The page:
I love the silence in the treatment room when I get acupuncture treatments. After my practitioner reads my energy, selects points and inserts needles, I am alone, resting on a comfortable table. I am aware of my energy, ready to embrace change. Feeling energy realign, I am better prepared on the inside for challenges of the day-to-day world.
There is a paradox at play. Enormous change is occurring within, while outwardly, there is no obvious action. Balancing energy is as powerful as movements of the ocean, thunderclaps in the sky, and can be faster than new spring growth after rainfall. People with balanced energy have a wonderful impact on others and that is how we know something good is happening. Like wind, we can't see the balanced energy, but we can see and feel its impact.
I sometimes think of American practitioners of Chinese medicine as a gentle army standing up to protect people from societal demands. Defending the right to replenish ourselves. This is certainly how my corporate clients think of their acupuncturists. When I refer corporate leaders to colleagues, they often report "an odd sense of peace" during and after treatments. Treatments provide stark contrast to their demanding lives.
Silence is part of the recipe for transformation. The quiet room creates space for change. The change reveals itself as improved health.
Yet, our society seems so loud. Media messages assault our senses daily. Email, texts, and social networks create hundreds more inputs per day that require our attention. The focus is external, not internal. On action, not observation.
Searching For Peace and Quiet
The most common complaint I hear from leaders is that they lack time to step away, observe and reflect. They believe they will be more productive if they get more quiet time for themselves.
The astronauts talk about this. Rising above the Earth, they looked down and see the Earth in the context of deep space. They see figure and ground simultaneously: the Earth and the vast beautiful space that surrounds us. The brain interprets this as "peace," which is what one feels when true perspective is achieved.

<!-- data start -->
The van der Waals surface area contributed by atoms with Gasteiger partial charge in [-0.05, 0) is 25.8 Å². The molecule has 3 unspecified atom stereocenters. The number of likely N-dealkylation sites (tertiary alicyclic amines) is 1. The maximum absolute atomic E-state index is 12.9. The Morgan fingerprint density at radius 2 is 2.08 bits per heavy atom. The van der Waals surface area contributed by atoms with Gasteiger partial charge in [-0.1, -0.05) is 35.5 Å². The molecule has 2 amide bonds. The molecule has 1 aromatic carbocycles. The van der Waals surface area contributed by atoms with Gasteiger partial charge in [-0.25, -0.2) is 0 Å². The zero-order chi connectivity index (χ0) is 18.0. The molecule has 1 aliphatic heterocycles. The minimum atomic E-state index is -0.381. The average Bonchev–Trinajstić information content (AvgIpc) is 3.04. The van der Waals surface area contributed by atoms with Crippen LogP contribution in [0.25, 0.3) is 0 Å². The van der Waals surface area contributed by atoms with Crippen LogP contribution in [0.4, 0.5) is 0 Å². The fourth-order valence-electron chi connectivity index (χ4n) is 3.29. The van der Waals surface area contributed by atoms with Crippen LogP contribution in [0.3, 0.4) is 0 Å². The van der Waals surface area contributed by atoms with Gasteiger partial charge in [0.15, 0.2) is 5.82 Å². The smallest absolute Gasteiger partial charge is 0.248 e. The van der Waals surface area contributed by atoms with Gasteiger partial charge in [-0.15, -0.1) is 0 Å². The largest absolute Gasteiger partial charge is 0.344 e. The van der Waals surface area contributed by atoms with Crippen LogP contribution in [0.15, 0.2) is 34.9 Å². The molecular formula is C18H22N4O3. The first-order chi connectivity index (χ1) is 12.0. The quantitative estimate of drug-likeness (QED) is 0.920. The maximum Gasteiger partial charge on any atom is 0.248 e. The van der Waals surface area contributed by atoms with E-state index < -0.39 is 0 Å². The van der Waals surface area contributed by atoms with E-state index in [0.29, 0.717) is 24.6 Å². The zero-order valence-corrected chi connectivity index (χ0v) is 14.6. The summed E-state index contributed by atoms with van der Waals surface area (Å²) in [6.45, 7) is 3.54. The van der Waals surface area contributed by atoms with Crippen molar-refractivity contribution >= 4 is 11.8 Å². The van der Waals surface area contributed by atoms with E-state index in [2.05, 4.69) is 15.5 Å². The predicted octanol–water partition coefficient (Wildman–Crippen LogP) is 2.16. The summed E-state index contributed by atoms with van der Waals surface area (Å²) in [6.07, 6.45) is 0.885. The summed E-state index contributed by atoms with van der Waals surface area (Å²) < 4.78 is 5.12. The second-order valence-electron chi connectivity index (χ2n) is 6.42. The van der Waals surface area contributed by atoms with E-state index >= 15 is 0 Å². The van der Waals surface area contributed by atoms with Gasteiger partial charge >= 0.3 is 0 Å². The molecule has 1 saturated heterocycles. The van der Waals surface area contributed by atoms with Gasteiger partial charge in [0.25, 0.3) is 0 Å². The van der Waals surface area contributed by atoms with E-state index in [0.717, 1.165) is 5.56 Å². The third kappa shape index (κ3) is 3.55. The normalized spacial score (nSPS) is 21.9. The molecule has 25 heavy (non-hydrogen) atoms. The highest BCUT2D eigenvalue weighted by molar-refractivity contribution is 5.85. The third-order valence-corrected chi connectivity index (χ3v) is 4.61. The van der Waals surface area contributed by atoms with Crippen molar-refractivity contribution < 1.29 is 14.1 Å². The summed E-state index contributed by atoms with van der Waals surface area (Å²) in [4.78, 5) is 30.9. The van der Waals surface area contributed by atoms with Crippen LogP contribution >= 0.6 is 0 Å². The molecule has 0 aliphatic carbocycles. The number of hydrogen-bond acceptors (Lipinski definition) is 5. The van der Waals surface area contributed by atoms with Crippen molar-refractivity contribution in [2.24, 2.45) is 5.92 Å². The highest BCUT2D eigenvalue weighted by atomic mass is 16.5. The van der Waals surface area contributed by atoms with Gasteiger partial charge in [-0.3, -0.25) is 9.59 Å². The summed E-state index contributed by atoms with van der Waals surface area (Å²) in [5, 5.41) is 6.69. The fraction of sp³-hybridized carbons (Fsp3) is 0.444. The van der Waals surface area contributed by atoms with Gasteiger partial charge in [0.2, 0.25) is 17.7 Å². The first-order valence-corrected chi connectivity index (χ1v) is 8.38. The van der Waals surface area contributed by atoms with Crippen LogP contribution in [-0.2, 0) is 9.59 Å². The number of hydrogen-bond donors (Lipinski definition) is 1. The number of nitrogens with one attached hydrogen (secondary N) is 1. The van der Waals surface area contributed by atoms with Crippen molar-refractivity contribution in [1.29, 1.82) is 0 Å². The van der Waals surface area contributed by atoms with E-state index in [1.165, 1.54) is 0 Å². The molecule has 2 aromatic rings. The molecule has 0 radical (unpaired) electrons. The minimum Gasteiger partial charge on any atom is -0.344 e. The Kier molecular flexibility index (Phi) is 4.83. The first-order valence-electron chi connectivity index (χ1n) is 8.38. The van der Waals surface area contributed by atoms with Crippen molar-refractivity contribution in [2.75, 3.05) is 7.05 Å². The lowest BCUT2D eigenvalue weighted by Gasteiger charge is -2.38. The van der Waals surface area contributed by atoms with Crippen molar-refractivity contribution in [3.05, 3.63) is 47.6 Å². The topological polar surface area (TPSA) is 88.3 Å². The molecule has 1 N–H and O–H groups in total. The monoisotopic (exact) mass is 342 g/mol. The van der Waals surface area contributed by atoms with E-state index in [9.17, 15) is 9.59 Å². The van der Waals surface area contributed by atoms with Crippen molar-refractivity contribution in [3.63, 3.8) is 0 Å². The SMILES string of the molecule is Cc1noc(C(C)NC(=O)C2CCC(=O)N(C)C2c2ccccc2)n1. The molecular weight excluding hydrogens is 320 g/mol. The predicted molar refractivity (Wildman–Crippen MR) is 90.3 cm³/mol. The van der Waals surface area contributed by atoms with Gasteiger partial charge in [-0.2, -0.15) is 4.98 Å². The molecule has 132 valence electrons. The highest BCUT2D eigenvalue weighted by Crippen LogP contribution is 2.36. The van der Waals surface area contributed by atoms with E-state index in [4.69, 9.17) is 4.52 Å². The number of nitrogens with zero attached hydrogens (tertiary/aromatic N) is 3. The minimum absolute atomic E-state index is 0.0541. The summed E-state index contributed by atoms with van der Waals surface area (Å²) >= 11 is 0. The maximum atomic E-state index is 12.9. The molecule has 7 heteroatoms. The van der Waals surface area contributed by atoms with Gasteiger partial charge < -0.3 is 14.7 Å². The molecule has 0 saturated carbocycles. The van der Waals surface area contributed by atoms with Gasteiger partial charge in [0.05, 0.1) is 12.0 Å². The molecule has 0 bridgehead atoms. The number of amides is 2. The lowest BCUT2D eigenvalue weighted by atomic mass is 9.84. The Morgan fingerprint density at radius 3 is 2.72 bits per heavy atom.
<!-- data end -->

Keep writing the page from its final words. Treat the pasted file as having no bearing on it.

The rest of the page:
We know this and have taught ourselves to back away from situations in order to see them clearly and become less reactive. But, are we also backing away from life's noise so we can hear ourselves think? As the popular lyric tells us, "from a distance, there is harmony."
But, we must find silence and transformation whenever and however we can. My greatest challenge came when my son, Daniel, was a baby. I was still in that exhausted, disoriented phase trying to add "mother" to a string of more comfortable roles I was already playing that included: teacher, mentor, wife, consultant, practitioner, and board member. As a new working mom with an infant, I had no role models and was surprised, day after day, by what this little person needed. I tried to find ways of adapting to his constant requirements while continuing some aspects of my life as I knew it before motherhood. I also struggled to include self care into very demanding work weeks.
Exercise was my salvation – something to return to that I loved. Securing two half-hour sessions per week at the local YMCA, I'd drop Daniel at the crèche, which offered 30 minutes of childcare. They were 30 minutes of gold.
Quickly scanning the room, I'd find an exercise bicycle with a reading stand. Placing a carefully selected travel magazine on the front of the bike, I'd relish 30 minutes of bliss simulating cycling in Europe, Asia, Africa, and the Middle East. Before marriage and children, I traveled lightly. Now, every trip was encumbered by supplies: baby equipment creating readiness for any inevitable infant need. My magazines were my last remaining window to the world, reminding me of pre-family lightness. There, at the YMCA, I'd cycle by bright pictures of the azure seas of Greece, juxtaposed between shimmering white limestone mountain villages - or live in scenes from New Mexico's red rock country during sunsets, when the sky blazed and the Earth basked in its glow.
Mentally, I'd travel to these places, pedaling my way through magic lands except...I couldn't shut out the noise!
Mid-morning, alone, in the exercise room, eight speakers blared noise from two commercial radio stations, which competed with a TV set on high volume. I heard pop music, car sale ads, cosmetic commercials followed by shrill blaring music. It was ugliness to the ears. My peaceful, idyllic inner life could not compete. Sound won the war over my senses.
I politely asked if they might turn the sound down, or perhaps play only one source at a time. But they said no and the decision was final. I returned to the workout room and resumed my ride, cycling furiously to maximize the remaining time, increasingly frustrated that my request was not even remotely heard.
Perhaps it's easier to go to an acupuncturist, let him or her read your energy, select points. Then lie on the table and enjoy the quiet peace. Let your practitioner provide care and quiet, and maybe you can join the ranks of militantly silent.
Click here for previous articles by Nancy Post, MAc, PhD.
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